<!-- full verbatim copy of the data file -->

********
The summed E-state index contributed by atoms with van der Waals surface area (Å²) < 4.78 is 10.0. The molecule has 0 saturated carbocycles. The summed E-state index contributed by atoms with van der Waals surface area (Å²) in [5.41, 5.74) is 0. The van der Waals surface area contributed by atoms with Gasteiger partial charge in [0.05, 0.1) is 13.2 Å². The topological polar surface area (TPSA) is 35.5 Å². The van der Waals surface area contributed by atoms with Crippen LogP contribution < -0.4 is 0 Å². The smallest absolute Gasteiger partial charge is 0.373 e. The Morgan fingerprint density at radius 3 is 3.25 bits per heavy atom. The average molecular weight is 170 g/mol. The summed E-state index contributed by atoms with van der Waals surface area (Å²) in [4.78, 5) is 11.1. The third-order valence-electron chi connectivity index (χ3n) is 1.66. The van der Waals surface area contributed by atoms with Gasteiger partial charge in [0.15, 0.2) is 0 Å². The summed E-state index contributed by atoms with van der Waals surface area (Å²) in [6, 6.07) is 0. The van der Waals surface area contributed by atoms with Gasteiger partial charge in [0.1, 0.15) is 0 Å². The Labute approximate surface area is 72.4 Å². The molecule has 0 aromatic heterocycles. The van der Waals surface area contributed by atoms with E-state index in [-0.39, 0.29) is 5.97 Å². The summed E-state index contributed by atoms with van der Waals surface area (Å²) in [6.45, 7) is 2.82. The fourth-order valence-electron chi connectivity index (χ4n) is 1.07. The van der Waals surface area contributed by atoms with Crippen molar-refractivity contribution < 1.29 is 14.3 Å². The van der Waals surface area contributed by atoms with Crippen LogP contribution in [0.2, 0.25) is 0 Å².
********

The summed E-state index contributed by atoms with van der Waals surface area (Å²) < 4.78 is 10.0. The molecule has 0 saturated carbocycles. The summed E-state index contributed by atoms with van der Waals surface area (Å²) in [5.41, 5.74) is 0. The van der Waals surface area contributed by atoms with Gasteiger partial charge in [0.05, 0.1) is 13.2 Å². The topological polar surface area (TPSA) is 35.5 Å². The van der Waals surface area contributed by atoms with Crippen LogP contribution < -0.4 is 0 Å². The smallest absolute Gasteiger partial charge is 0.373 e. The Morgan fingerprint density at radius 3 is 3.25 bits per heavy atom. The average molecular weight is 170 g/mol. The summed E-state index contributed by atoms with van der Waals surface area (Å²) in [4.78, 5) is 11.1. The third-order valence-electron chi connectivity index (χ3n) is 1.66. The van der Waals surface area contributed by atoms with Gasteiger partial charge in [0.15, 0.2) is 0 Å². The summed E-state index contributed by atoms with van der Waals surface area (Å²) in [6, 6.07) is 0. The van der Waals surface area contributed by atoms with Gasteiger partial charge in [0.1, 0.15) is 0 Å². The Labute approximate surface area is 72.4 Å². The molecule has 0 aromatic heterocycles. The van der Waals surface area contributed by atoms with E-state index in [-0.39, 0.29) is 5.97 Å². The summed E-state index contributed by atoms with van der Waals surface area (Å²) in [6.45, 7) is 2.82. The fourth-order valence-electron chi connectivity index (χ4n) is 1.07. The van der Waals surface area contributed by atoms with Crippen molar-refractivity contribution < 1.29 is 14.3 Å². The van der Waals surface area contributed by atoms with Crippen LogP contribution in [0.2, 0.25) is 0 Å².